|Asian or Pacific Islander||37% (52)|
|Prefer not to specify||9% (12)|
|Gender (N = 140)|
|Prefer not to specify||5% (7)|
|Patient groups served||0–25%||26–50%||51–75%||>75%||I don’t Know|
|Geriatrics (65 years and older)||15% (27/183)||33% (60/183)||39% (72/183)||11% (20/183)||2% (4/183)|
|Middle-age adults (40–64 years old)||18% (33/179)||59% (106/179)||18% (32/179)||1% (2/179)||3% (6/179)|
|Young adults (18–39 years old)||62% (110/177)||29% (51/177)||5% (9/177)||1% (2/177)||3% (5/177)|
|Pediatrics (under 18 years old)||84% (139/165)||12% (20/165)||1% (2/165)||0% (0/165)||2% (4/165)|
|Medicare & Medi-Cal (“Medi-Medi”) beneficiaries||34% (58/171)||28% (48/171)||19% (32/171)||12% (21/171)||7% (12/171)|
|Medi-Cal beneficiaries||32% (54/168)||25% (42/168)||23% (38/168)||15% (26/168)||5% (8/168)|
|Prescriptions Dispensed per Week||Percentage (No.)|
|Service Fee Billed||Percentage (SD, Range)|
|Directly to Patient (N = 98)||16% (25.5, 0–100)|
|Commercial Payor (N = 96)||35% (27.9, 0–100)|
|Medicare (N = 98)||29% (23.4, 0–100)|
|Medi-Cal (N = 95)||22% (23.4, 0–100)|
|No bill or charge (N = 82)||15% (31.1, 0–100)|
|Survey Question||Number of Individuals That Selected the Correct Answer|
|A pharmacist licensed in California who has completed the training required by the Board of Pharmacy can furnish the following medications (select all that apply):|
(a) Travel medications
(b) Self-administered hormonal contraceptives
(c) Routine vaccinations
(d) Nicotine replacement therapies
(e) Naloxone hydrochloride
(f) HIV PrEP/PEP medications *
(g) Chantix (varenicline) *
(h) Buprenorphine (e.g., Suboxone) *
(i) I don’t know
|AB 1114 requires the rate of reimbursement for pharmacist services to be at ______ percentage of the fee schedule for physician services under the Medi-Cal program.|
|Reimbursement for pharmacist services provided to Medi-Cal beneficiaries is contingent upon (select all that apply):|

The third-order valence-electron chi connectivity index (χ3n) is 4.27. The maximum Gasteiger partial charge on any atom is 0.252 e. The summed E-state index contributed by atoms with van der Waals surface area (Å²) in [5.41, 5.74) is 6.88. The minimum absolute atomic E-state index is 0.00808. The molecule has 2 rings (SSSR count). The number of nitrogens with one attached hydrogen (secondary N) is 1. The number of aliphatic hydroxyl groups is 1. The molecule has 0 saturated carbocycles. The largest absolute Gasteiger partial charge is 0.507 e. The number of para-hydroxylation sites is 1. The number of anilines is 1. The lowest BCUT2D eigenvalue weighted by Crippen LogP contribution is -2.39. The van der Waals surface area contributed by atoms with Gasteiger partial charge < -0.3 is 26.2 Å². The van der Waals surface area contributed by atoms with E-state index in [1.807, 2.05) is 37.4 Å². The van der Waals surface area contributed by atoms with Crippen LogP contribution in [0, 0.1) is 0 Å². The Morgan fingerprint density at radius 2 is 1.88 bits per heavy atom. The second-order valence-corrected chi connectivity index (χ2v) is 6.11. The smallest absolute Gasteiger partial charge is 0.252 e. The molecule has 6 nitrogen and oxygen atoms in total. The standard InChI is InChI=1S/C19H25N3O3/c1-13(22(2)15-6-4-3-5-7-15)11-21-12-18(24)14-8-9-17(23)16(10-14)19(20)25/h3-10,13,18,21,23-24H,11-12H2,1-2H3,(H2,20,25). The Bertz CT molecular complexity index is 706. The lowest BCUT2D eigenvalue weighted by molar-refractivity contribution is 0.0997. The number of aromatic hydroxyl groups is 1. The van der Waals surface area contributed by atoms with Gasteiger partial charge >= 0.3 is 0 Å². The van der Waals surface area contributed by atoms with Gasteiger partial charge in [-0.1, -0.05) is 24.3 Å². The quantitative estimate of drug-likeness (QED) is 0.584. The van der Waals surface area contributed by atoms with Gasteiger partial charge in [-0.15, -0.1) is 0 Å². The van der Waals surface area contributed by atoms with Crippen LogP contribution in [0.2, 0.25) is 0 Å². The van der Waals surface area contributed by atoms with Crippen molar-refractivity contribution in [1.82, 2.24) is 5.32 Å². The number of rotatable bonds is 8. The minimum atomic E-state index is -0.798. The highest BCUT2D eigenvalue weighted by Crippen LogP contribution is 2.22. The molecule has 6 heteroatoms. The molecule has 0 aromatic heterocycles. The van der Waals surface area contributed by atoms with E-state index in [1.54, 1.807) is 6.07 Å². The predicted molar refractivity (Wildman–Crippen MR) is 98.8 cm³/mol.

(a) Completion of a 2 h, AB 1114 continuing education session
(b) Enrollment as an ordering, referring, and prescribing (ORP) provider with Medi-Cal
(c) Payment of a yearly fee to the Department of Health Care Services
(d) Completion of a PGY-1 residency
(e) California licensure as an Advanced Practice Pharmacist
© 2020 by the authors. Licensee MDPI, Basel, Switzerland. This article is an open access article distributed under the terms and conditions of the Creative Commons Attribution (CC BY) license (http://creativecommons.org/licenses/by/4.0/).
Reyes, L.D.; Hong, J.; Lin, C.; Hamper, J.; Kroon, L. Community Pharmacists’ Motivation and Barriers to Providing and Billing Patient Care Services. Pharmacy 2020, 8, 145. https://doi.org/10.3390/pharmacy8030145
Reyes LD, Hong J, Lin C, Hamper J, Kroon L. Community Pharmacists’ Motivation and Barriers to Providing and Billing Patient Care Services. Pharmacy. 2020; 8(3):145. https://doi.org/10.3390/pharmacy8030145Chicago/Turabian Style
Reyes, Liesl D., Jenny Hong, Christine Lin, Jeffrey Hamper, and Lisa Kroon. 2020. "Community Pharmacists’ Motivation and Barriers to Providing and Billing Patient Care Services" Pharmacy 8, no. 3: 145. https://doi.org/10.3390/pharmacy8030145